Case for a republic is about more than the Queen

7 February 2017

Did you catch the news yesterday?  It was the 65th anniversary of the Queen becoming Britain’s head of state.  There was a lot of nonsense being talked about ‘our sapphire Queen’, making our head of state sound like a character from the latest Disney production.  I told the press that there needs to be a more serious debate, about the Queen’s record and what happens next.  And the need for wider reform.

The bigger picture

 
The thing is, the case for a republic is about so much more than the Queen.  Yes, hereditary privilege is wrong – and the royals are up to no good.  That’s one reason I told the Independent yesterday that the Queen should retire and make way for an elected successor.
 
But Republic has a clear vision of a better British democracy.  We see the monarchy as the pin that holds together a rotten system.  Abolish the monarchy and we get a unique opportunity to reshape our democracy and re-balance power between people, parliament and government.
 
Like in the US, the UK effectively has one person acting as head of state and head of government – that’s the prime minister.  And that’s a problem when so much power is concentrated in the hands of the PM and the constitution is so weak. Unlike in the US Britain’s constitution is made up largely of laws and habits.  Half our parliament is unelected and MPs have limited opportunities to obstruct the PM’s plans.

A new constitution

 
Republic proposes a British parliamentary republic, one that has:

  • A written constitution that clearly states the people are in charge, and says who has what power;
  • A fully elected parliament, including an upper house that can give parliament more teeth in the face of government demands;
  • The prime minister, as head of government, would still be chosen from MPs in the Commons;
  • An elected head of state, impartial, independent and there to defend the constitution;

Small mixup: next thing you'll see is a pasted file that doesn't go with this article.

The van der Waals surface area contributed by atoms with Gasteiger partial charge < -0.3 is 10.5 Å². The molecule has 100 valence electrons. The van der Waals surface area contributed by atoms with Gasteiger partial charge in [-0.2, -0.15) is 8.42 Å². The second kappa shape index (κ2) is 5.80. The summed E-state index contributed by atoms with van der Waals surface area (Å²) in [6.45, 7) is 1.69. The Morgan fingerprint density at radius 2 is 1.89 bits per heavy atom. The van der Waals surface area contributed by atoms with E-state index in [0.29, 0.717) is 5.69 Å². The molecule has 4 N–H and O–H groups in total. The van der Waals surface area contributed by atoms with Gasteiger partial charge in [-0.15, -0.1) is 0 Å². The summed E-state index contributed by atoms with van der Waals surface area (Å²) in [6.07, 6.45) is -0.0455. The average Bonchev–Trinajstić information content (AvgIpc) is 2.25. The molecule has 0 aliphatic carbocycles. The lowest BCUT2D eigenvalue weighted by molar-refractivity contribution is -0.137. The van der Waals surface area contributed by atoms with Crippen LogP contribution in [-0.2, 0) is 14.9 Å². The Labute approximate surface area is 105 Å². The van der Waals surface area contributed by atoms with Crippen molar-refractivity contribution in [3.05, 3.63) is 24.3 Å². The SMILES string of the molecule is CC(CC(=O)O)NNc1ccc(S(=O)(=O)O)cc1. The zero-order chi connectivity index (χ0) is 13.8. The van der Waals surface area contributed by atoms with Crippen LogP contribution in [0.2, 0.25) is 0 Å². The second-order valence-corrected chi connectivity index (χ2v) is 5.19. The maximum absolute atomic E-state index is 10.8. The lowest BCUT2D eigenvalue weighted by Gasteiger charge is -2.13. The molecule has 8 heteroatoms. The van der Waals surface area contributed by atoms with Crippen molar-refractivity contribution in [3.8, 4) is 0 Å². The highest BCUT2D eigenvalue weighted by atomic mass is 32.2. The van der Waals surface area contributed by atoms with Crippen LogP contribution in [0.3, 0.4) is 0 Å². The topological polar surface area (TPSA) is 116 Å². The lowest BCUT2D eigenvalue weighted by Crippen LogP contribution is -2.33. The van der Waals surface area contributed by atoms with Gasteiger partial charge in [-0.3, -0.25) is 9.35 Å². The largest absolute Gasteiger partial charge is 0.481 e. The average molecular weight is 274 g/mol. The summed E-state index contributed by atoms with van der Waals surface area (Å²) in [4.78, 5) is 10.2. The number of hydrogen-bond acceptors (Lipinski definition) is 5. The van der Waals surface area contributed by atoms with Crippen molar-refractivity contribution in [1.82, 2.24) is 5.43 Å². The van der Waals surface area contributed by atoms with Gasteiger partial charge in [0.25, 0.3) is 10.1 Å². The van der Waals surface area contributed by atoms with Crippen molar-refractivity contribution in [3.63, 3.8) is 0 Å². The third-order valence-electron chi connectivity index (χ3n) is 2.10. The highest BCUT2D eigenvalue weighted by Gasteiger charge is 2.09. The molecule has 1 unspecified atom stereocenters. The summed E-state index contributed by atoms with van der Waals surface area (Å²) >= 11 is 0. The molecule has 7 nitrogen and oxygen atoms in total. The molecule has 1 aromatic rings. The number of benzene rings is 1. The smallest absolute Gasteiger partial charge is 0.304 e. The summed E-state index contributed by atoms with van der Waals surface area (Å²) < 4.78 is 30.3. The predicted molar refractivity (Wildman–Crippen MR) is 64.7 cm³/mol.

• An end to the royal prerogative and clarity about the powers the government does have.

There is a significant disconnection between the people and our politicians.  Trust in our institutions is at an all-time low.  Government has more or less annexed parliament – instructing it to do its bidding.  We have a parliamentary democracy barely worthy of the name.
 
Our vision is to take the basic building blocks of Britain’s constitution – and make them truly democratic.  Top to bottom, putting power in the hands of the many, not the few.
 
Parliament should be able to rebuff and challenge the government.  The people should be able to set limits on the powers of our politicians, through a written constitution.  There should be clarity about who has what power, how they got it and how we get rid of them.  And clarity about the role of referendums is now more important than ever following the Brexit vote.
 
Drawing all this together, we can elect a separate, independent head of state.  An extra check on the power of the politicians, someone who can speak eloquently for the nation at times of crisis and celebration, defend the constitution – and perhaps decide who gets a state visit.
 
The Queen is a big part of the problem we’re trying to solve.  A no-show head of state unwilling and unable to perform an independent role and an obstacle to reform.  But the real problem is the concentration of power in the hands of a few – power drawn from the Crown and never curtailed by a peaceful, democratic revolution.  The real solution is abolition of the monarchy and a new parliamentary republican constitution.  
 
Britain needs its democratic moment.  That once-in-a-lifetime opportunity to radically shift the balance of power – to make true our claim to be a democracy envied the world over.  
 
That’s what we’re fighting for.
 

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